Sunday, 8 February 2015


I have spent the past week on retreat at the wonderful Moniack Mhor writing centre, working on my Iron Age novel. It is in three parts. The middle part centres on Pytheas ‘the Greek’, and I decided to focus on him for the week. I am getting used to imagining how life was several hundred years BC but for this last week I’ve had the added challenge of pretending to be a man.

He is a fascinating character and the more I learn and reflect, the more astonishing his journey seems. His home was Massalia (modern day Marseilles), which was at the western end of the Greek empire (hence his moniker, ‘the Greek’). He travelled from there to the Bay of Biscay (possibly around Spain or maybe down the Garonne River), then up the French coastline to the island of Alba (Britain). He clearly also went significantly further north, probably to Iceland and as far east as the Danish coastline. Here's a map (from here) that suggests his route.
He must have been an intrepid and hardy guy. I guess he was driven by insatiable curiosity and I like to imagine he was charismatic, as many great explorers need to be in order to inspire strangers to help them and to talk themselves out of difficulties. What were his faults, I wonder? Was he bossy? Did he snore? We can never know what he believed or how he thought, but from the fragments of his book, On the Ocean, we know he was a highly methodical scientist, and kept good records.

Pytheas is credited with being the first person from the Mediterranean to circumnavigate Alba and thereby confirm that it is a big island. He even estimated the length of the coastline, to an extraordinary level of accuracy. He treated it as a big triangle with the point in the north, and reckoned that the western seaboard was 20,000 stadia long, the eastern coast was 15,000 stadia and the south coast was 7,500, a total of 42,500 stadia. A stadium is 184 metres, so this works out as 7820 km. The actual length is about 7580, so he’s only 3% out. Not bad for someone travelling without the benefit of GPS!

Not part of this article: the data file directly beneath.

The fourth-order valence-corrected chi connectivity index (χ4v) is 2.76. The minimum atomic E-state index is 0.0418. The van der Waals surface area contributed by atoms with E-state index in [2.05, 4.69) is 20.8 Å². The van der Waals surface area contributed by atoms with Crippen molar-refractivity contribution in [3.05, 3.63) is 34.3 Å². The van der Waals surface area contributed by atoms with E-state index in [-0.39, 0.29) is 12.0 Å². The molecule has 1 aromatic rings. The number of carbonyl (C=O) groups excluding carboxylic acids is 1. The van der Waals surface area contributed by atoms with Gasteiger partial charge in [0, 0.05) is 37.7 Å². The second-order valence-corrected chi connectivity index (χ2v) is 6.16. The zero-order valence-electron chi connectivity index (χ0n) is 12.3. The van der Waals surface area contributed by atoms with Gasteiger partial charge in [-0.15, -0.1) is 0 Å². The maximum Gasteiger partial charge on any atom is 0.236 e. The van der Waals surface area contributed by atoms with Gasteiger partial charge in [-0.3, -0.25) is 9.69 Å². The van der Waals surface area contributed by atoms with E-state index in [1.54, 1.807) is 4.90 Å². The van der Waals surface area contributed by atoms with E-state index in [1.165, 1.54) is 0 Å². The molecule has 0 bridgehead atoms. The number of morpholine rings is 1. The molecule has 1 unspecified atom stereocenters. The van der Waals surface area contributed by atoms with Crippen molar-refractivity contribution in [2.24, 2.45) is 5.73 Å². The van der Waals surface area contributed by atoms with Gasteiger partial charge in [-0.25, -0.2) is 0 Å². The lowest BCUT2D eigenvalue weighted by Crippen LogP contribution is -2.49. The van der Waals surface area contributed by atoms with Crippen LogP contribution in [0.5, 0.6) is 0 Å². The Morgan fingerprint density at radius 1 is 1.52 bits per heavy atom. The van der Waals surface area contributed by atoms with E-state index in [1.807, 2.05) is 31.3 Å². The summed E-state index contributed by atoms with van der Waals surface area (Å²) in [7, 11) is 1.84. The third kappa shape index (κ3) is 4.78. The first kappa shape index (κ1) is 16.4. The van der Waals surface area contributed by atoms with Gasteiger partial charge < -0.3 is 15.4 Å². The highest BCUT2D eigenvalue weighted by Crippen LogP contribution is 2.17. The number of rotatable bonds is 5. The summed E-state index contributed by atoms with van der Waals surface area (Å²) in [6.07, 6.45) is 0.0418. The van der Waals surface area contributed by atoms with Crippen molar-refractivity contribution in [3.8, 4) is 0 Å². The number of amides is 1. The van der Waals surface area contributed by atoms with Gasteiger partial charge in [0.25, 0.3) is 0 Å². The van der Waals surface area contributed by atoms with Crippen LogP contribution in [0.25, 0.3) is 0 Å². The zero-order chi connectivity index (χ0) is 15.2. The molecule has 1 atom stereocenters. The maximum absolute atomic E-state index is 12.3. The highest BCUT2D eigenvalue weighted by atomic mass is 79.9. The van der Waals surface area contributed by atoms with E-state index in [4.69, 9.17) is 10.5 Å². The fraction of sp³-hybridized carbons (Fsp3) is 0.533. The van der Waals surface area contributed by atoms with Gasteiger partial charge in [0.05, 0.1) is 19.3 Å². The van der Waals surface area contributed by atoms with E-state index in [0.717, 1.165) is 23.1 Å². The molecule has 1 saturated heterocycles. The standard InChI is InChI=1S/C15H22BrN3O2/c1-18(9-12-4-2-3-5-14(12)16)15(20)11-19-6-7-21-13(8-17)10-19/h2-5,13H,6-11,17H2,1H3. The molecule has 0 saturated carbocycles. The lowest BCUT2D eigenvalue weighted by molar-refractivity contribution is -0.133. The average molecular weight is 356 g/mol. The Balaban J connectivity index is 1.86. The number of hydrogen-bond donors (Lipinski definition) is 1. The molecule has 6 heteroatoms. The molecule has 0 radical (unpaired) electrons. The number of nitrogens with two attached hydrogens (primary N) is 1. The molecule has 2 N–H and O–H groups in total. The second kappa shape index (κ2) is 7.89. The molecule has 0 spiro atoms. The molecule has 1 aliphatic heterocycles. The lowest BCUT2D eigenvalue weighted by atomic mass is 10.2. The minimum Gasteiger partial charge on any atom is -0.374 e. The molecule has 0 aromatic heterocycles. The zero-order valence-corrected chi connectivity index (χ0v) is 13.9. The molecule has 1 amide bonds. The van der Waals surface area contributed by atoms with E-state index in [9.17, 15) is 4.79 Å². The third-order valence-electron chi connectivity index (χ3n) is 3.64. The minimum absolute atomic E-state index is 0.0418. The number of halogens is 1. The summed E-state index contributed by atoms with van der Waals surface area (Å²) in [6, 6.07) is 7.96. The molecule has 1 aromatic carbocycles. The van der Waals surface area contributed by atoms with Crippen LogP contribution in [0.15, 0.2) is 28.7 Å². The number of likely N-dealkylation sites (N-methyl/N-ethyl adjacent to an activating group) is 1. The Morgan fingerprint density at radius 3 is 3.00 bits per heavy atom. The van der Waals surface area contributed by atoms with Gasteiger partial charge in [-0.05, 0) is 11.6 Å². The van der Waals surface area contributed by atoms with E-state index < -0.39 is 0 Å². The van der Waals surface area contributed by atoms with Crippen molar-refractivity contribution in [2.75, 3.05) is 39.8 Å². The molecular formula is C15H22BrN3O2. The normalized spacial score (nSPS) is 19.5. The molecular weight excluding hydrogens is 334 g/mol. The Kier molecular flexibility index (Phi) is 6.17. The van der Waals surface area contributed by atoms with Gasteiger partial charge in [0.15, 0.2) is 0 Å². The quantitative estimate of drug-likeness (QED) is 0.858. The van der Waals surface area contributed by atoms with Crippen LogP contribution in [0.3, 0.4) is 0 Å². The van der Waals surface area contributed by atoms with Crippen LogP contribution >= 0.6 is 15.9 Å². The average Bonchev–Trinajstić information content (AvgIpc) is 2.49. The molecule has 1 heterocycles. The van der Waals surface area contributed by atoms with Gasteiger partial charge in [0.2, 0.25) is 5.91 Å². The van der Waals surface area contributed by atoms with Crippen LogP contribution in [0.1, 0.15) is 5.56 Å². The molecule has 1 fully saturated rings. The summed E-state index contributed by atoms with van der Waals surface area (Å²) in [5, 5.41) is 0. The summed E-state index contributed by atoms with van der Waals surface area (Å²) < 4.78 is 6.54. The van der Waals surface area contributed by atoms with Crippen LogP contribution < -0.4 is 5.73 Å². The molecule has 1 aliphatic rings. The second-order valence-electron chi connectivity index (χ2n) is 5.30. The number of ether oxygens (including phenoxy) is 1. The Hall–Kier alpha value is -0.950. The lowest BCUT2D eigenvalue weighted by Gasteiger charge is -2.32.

How on earth did he manage this impressive estimate? We don’t really know. It could be that he kept excellent records of sailing times and had a reasonable sense of speed achieved. It could well be that he tapped into local knowledge of port-to-port distances and tallied them up. We don’t have any contemporary records of how the people of this island made such measurements but the skippers of trading ships plying the coastline would have had a good idea of the distances involved.

I love the idea of Pytheas getting out his quill and ink block and scratching down a record of the distances he was travelling, along with his sun declination measurements and notes about the tides and currents. I wonder what other observations were in his log. Did he scribble about the weather? Did birds and wildlife or people get recorded? Did he ever jot down a poem in the margin?

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